This man, whose name I will not mention for reasons that will be apparent, looked to be in the general neigborhood of 30. When I started to expain to him that I was studying the area of colonial history he gave his widely-shared opinion that education was the best thing that America had given to the Philippines. He then followed up by expressing dismay that America and the Philippines, having been engaged in building a system of education generally maintaining a high level relative to the region, had not carried those high standards into the realm of Philippine history, choosing instead to present a slanted and incomplete version of that history, particularly where the Community Party of the Philippines is concerned.

He asked me if I had heard of Jose Maria Sison,  which I had. Sison, now elderly and living in political exile in The Netherlands, is the leader of the CCP who has written many revolutionary tracts over the years. I mentioned that I have one of his books, “Philippine Society and Revolution”, written in the 1970s, which I had downloaded from a website. I mentioned that I had read more of Renato Constantino, the most famous left-wing historian of the Philippines, to which he replied, “well he’s OK too,” clearly indicating a strong preference for the writings of Mr. Sison. Out of both interest and politeness I then asked where I might find some more of Sison’s writings, to which the reply was “well, for that you have to go up there” by which he meant, to the mountain camps where the communists hide out and train. His writings are banned in the Philippines, and cannot be bought or sold or even possessed openly.

He, or perhaps I should say The Young Communist, which is what he gradually and eventually came out as, was originally from Manila, of middle class background. Of partial Chinese descent, his grandfather had married a non-Chinese Filipina and been disowned, which says enough to The Young Communist about Chinese society for him to want no part of it. He went to Polytechnic University of the Philippines,which he described as the second most communist university in the country after UP (University of the Philippines), where he had been recruited by one of his professors. UP, he said, while containing the highest proportion of communists and communist sympathizers, is also by far the most elite and wealthiest of the nations universities, with over 80% of the student body themselves coming from an elite background. While people there may be intellectually communist, and may even join the struggle, they will never have the full level of understanding of the need for revolution possessed by those of a more humble background. “Poverty is part of the education.”

He had then spent his university career traveling back and forth between the city, where he studied in class, and the mountain regions, where he studied in the communist camps. He never lived full time in the mountains, because (and he stressed this) he “never had a job up there” due to not being a member of the armed struggle. Instead, he studied comunist philosophy and methods for organizing and activism, and worked in some aid programs for the aborigines. The aforementioned writings of Sison were studied, but he said he would always shred or burn a copy after reading it.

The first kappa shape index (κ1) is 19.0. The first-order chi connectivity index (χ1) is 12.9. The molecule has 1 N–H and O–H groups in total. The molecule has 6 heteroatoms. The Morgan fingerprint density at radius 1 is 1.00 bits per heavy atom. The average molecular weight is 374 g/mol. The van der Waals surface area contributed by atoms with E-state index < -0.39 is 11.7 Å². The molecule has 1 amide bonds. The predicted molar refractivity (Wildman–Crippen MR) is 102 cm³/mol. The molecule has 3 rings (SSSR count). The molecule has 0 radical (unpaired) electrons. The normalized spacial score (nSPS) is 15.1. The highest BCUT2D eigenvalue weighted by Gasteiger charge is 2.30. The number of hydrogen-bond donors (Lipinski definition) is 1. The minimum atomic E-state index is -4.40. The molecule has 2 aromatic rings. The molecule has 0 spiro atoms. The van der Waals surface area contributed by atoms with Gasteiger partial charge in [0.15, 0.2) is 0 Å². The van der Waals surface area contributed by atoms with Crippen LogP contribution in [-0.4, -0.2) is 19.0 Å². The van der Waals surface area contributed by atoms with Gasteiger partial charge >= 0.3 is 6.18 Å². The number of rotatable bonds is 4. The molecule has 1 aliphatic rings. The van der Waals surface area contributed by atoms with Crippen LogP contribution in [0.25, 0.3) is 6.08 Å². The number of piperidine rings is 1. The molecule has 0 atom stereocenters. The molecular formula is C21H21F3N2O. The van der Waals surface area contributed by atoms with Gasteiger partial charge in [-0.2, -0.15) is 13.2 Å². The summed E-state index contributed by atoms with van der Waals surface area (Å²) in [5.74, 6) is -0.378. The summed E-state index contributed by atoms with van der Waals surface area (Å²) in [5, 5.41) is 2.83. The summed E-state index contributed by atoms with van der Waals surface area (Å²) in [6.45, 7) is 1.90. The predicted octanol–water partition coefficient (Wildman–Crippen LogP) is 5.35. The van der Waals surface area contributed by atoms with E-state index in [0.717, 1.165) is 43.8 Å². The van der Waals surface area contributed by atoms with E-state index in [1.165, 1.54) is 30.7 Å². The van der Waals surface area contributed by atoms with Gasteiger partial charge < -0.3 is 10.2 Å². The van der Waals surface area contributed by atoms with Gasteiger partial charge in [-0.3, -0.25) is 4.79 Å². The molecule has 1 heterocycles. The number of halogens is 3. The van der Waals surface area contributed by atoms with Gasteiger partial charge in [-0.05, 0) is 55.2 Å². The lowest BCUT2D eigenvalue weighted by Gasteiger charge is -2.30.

After university, he stopped going to thee camps in the mountains to concentrate on work in the city. He mentioned that there was some sort of amnesty for CCP memberss, which applied to him perhaps since he was not in the armed faction-I did not adequately get the details. The Young Communist then gestured at the fire truck saying that it was part of his work, to do something for the community. While he does consider himself a communist and refers to other communists as “comrades”, he is pragmatic and considers himself a realist. He says he works for revolution, but not in the radical and dramatic sense of a popular uprising and the establishment of a People’s Republic, but in the sense of changing the social order in a gradual and peaceful fashion. To this end he is involved in organizing in the labor movement and in the promotion of revolutionary art, and even the volunteer fire fighter duty, and makes money to live off doing some kind of event organizing thing, which I got virtually no sense of due to his clear lack of interest in talking about work when he could be talking about the real work.

Having seen the results of revolutions throughout the 20th century, he does not believe that an armed uprising will actually improve things long-term except, and here I dare to presume, in the case of a violent and oppressive dictatorship. He had particular venom and bile for Marcos, whom he considers perhaps the worst person in modern Philippine history-a statement that many would agree with. In his view, following the 1986 EDSA People Power Revolution, which toppled Marcos, there was a window of opportunity for real reform, which was squandered and undermined by the same old elite, and each president since Corey has only been worse. Like many here, he bemoans the fast that the best and brightestt and most educated leave the Philippines behind to go work in the US or other foreign countries, which “is bad for the Philippines on a macro level, but you really can’t blame them for taking care of their families” even as it continues the cycle of underdevelopment.